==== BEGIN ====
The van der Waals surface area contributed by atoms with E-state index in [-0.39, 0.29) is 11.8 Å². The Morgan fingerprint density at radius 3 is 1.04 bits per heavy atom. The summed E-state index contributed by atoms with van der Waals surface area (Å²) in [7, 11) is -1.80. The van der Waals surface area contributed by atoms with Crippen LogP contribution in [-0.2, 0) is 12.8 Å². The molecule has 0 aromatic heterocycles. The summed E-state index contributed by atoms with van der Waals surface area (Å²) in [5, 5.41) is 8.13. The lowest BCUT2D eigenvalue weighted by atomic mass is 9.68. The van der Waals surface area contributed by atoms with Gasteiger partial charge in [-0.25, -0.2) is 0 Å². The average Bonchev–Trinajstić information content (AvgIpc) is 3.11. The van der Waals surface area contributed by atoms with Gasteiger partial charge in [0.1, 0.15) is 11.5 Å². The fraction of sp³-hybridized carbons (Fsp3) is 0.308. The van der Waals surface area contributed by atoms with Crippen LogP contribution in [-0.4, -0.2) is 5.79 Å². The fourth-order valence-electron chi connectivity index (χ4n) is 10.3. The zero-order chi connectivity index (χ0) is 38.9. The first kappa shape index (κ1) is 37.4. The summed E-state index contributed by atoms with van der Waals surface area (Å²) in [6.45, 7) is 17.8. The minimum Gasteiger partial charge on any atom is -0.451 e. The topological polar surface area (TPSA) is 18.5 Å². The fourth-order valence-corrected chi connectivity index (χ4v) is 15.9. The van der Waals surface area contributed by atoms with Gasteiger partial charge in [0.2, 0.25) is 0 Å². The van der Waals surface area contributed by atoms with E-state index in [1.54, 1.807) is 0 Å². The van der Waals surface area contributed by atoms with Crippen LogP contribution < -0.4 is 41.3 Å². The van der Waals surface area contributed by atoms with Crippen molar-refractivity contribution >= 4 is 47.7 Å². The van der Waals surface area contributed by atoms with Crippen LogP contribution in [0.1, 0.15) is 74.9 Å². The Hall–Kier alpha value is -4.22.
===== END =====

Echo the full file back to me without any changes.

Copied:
The van der Waals surface area contributed by atoms with E-state index in [-0.39, 0.29) is 11.8 Å². The Morgan fingerprint density at radius 3 is 1.04 bits per heavy atom. The summed E-state index contributed by atoms with van der Waals surface area (Å²) in [7, 11) is -1.80. The van der Waals surface area contributed by atoms with Crippen LogP contribution in [-0.2, 0) is 12.8 Å². The molecule has 0 aromatic heterocycles. The summed E-state index contributed by atoms with van der Waals surface area (Å²) in [5, 5.41) is 8.13. The lowest BCUT2D eigenvalue weighted by atomic mass is 9.68. The van der Waals surface area contributed by atoms with Gasteiger partial charge in [-0.25, -0.2) is 0 Å². The average Bonchev–Trinajstić information content (AvgIpc) is 3.11. The van der Waals surface area contributed by atoms with Gasteiger partial charge in [0.1, 0.15) is 11.5 Å². The fraction of sp³-hybridized carbons (Fsp3) is 0.308. The van der Waals surface area contributed by atoms with Crippen LogP contribution in [-0.4, -0.2) is 5.79 Å². The fourth-order valence-electron chi connectivity index (χ4n) is 10.3. The zero-order chi connectivity index (χ0) is 38.9. The first kappa shape index (κ1) is 37.4. The summed E-state index contributed by atoms with van der Waals surface area (Å²) in [6.45, 7) is 17.8. The minimum Gasteiger partial charge on any atom is -0.451 e. The topological polar surface area (TPSA) is 18.5 Å². The fourth-order valence-corrected chi connectivity index (χ4v) is 15.9. The van der Waals surface area contributed by atoms with Gasteiger partial charge in [0.2, 0.25) is 0 Å². The van der Waals surface area contributed by atoms with E-state index in [1.54, 1.807) is 0 Å². The van der Waals surface area contributed by atoms with Crippen LogP contribution < -0.4 is 41.3 Å². The van der Waals surface area contributed by atoms with Crippen molar-refractivity contribution >= 4 is 47.7 Å². The van der Waals surface area contributed by atoms with Crippen LogP contribution in [0.1, 0.15) is 74.9 Å². The Hall–Kier alpha value is -4.22.